Memorandum Decision re Conservator Entitled to Notice of Bankruptcy
Original Filed March 29, 1999
This is an adversary proceeding which was brought by the debtor, Robert Anthony Ogle ("Debtor"), in which he invokes his 1992 discharge as the basis for a permanent injunction to prevent the prosecution of an action filed against him in the San Mateo County Superior Court ("the state court action") by the defendant, John Michael Sobrato ("Defendant"), conservator of the Estate of Ann Sobrato ("Conservatee" or "Ms. Sobrato"). There are currently two matters before the court. One is a motion to amend, filed by the Debtor in which he seeks to amend his complaint to include allegations that the claims made against him in the state court action were discharged in 1992. The other is a motion for summary judgment filed by the Defendant in which he seeks an order that the claims in the state court action were excepted from discharge under 11 U.S.C. §§ 523(a)(3)(A) and (B)(1) because his predecessors were unscheduled creditors who had neither formal notice, nor actual knowledge of the Debtor's bankruptcy in time to file a nondischargeability complaint and a creditor's claim.(2)
A hearing on both motions was held on February 12, 1999. Dek Ketchum, Esq. and Jenny D. Smith, Esq. appeared on behalf of the Debtor; James H. Seymour, Esq. appeared on behalf of the Defendant. Having considered the motions, all papers filed herein in support and in opposition to them, and the arguments of counsel, for the reasons that follow, the Defendant's contentions concerning the fraud claims will be sustained.
The court will reserve ruling on the Debtor's motion to amend until it decides whether Lawrence P. Johnston, the Defendant's predecessor conservator ("the Defendant's predecessor"), had actual knowledge of Debtor's bankruptcy in time to file a creditor's claim with respect to the nonfraud claims before the July 20, 1990 bar date for such claims. If so, the nonfraud claims in the state court action were discharged.
The only potential evidence before the court on this issue consists communications involving the attorneys for the Conservatee and Defendant's precedessor. These communications (correspondence and notes) are now sealed in chambers until the parties can brief the issue of whether the attorney-client privilege is applicable to such communications. If these communications do not show that the Defendant's predecessor had actual knowledge of the bankruptcy in time to file a claim, or if the privilege applies and the communications cannot be examined absent a waiver of privilege, then the court will deny the Debtor's motion to amend and deny injunctive relief against Defendant, permitting him to proceed with the state court action. This is necessary because as between the Debtor and the Defendant, it will be as though this bankruptcy never occurred. However, if the communications are not privileged and show that the Defendant's predecessor did have actual knowledge in time to file a creditor's claim for the nonfraud claims, then the court will exercise its discretion to hear the fraud claims(3) in this court and will permanently enjoin prosecution of the nonfraud claims. By doing so it will necessarily be rejecting Defendant's contentions that the commencement of this adversary proceeding was an improper attempt by Debtor to obtain the benefit of removing the state court action to this court beyond the time to do so.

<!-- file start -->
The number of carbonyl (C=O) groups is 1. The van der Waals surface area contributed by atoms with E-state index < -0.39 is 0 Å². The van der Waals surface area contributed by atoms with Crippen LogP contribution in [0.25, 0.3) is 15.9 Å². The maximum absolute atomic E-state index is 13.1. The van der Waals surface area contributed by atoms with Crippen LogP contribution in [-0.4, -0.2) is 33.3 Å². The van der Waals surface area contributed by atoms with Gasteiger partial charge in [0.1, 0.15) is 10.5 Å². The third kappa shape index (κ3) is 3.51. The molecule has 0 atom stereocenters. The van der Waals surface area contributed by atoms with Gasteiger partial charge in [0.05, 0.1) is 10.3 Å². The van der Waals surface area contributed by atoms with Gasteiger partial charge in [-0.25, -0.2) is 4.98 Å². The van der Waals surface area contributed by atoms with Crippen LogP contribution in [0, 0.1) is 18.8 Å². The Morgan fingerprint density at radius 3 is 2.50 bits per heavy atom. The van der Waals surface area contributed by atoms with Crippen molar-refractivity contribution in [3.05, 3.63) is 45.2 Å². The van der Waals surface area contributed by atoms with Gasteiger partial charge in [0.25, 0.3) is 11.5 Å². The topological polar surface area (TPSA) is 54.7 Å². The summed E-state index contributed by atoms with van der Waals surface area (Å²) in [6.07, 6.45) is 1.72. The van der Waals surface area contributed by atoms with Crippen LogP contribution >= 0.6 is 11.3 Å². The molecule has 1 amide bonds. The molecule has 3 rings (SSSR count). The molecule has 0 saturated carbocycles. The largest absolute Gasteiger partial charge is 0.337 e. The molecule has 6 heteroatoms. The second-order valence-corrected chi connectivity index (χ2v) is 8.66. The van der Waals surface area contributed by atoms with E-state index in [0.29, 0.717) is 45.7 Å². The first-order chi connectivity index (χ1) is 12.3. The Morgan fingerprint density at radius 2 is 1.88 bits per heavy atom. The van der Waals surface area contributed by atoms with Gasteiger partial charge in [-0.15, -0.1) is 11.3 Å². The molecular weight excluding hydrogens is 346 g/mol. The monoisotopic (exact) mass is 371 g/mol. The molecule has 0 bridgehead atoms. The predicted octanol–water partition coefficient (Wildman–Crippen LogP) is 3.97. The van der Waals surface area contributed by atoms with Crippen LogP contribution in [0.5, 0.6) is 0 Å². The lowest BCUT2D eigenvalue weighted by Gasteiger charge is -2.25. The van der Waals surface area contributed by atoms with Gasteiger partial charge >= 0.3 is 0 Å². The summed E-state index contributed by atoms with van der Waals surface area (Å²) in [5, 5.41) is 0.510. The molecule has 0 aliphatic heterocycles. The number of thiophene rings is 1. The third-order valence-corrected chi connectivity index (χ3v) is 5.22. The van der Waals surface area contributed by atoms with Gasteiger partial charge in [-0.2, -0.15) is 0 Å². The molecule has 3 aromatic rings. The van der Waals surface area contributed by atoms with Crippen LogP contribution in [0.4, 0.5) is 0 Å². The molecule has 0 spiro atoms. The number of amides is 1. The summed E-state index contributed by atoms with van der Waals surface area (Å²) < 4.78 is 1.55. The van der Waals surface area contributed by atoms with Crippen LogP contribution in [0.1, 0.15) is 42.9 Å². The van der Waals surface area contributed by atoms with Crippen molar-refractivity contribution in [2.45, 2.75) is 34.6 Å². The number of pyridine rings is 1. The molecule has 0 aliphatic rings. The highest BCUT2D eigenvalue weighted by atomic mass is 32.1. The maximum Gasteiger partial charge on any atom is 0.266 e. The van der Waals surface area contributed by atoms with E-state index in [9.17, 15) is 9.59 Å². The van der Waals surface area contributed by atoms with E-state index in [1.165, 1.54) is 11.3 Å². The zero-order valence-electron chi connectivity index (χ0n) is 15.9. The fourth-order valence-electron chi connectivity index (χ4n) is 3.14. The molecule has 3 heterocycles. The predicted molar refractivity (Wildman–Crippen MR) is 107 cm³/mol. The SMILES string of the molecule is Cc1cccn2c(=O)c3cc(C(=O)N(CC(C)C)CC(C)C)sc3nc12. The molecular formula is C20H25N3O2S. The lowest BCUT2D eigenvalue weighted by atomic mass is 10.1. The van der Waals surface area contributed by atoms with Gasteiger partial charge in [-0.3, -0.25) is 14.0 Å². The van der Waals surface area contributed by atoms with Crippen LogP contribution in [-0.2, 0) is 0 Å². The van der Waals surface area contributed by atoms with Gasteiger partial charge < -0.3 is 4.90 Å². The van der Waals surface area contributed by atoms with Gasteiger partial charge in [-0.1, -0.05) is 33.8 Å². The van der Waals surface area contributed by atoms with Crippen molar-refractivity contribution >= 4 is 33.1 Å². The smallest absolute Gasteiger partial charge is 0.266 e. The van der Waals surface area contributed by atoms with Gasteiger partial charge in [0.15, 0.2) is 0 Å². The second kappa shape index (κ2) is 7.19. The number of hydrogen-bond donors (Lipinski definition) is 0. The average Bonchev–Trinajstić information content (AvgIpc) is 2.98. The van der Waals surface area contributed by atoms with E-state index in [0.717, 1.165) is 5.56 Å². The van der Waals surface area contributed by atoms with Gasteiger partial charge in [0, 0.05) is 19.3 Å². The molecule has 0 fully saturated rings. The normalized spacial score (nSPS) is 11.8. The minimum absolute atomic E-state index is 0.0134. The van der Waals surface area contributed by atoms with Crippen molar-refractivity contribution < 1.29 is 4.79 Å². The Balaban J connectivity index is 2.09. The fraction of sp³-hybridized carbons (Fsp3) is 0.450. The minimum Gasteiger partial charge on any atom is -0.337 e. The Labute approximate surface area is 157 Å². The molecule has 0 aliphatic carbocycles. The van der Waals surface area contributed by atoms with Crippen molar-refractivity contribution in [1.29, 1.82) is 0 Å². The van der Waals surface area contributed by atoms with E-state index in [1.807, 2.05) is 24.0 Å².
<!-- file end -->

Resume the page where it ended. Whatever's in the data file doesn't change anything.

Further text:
A. The State Court Action
In July 1996, Defendant filed the state court action. In the action the Defendant seeks recovery from the Debtor for money paid by Ms. Sobrato to four individuals named the O'Donnells, and their partnership, Parallax Investments II (collectively "the O'Donnells"). This money was paid to the O'Donnells pursuant to an agreement ("the undertaking") by which Ms. Sobrato agreed to guarantee payment of a judgment that was entered against the Debtor in another state court suit filed against him by the O'Donnells.
The state court complaint alleges causes of action against the Debtor for: (1) fraudulent procurement of the undertaking by affirmatively misrepresenting its nature; (2) fraudulent procurement of the undertaking by concealing its nature and taking undue advantage of the Conservatee's impaired mental capacity; and (3) reimbursement of sums paid and costs incurred by a surety pursuant to California Civil Code section 2847. Presumably, the facts underlying the fraud counts in the state court action would be used by the Defendant in this court to support a claim of nondischargeability of the fraud claims under §§ 523(a)2, 4 or 6, as necessary under § 523(a)(3)(B).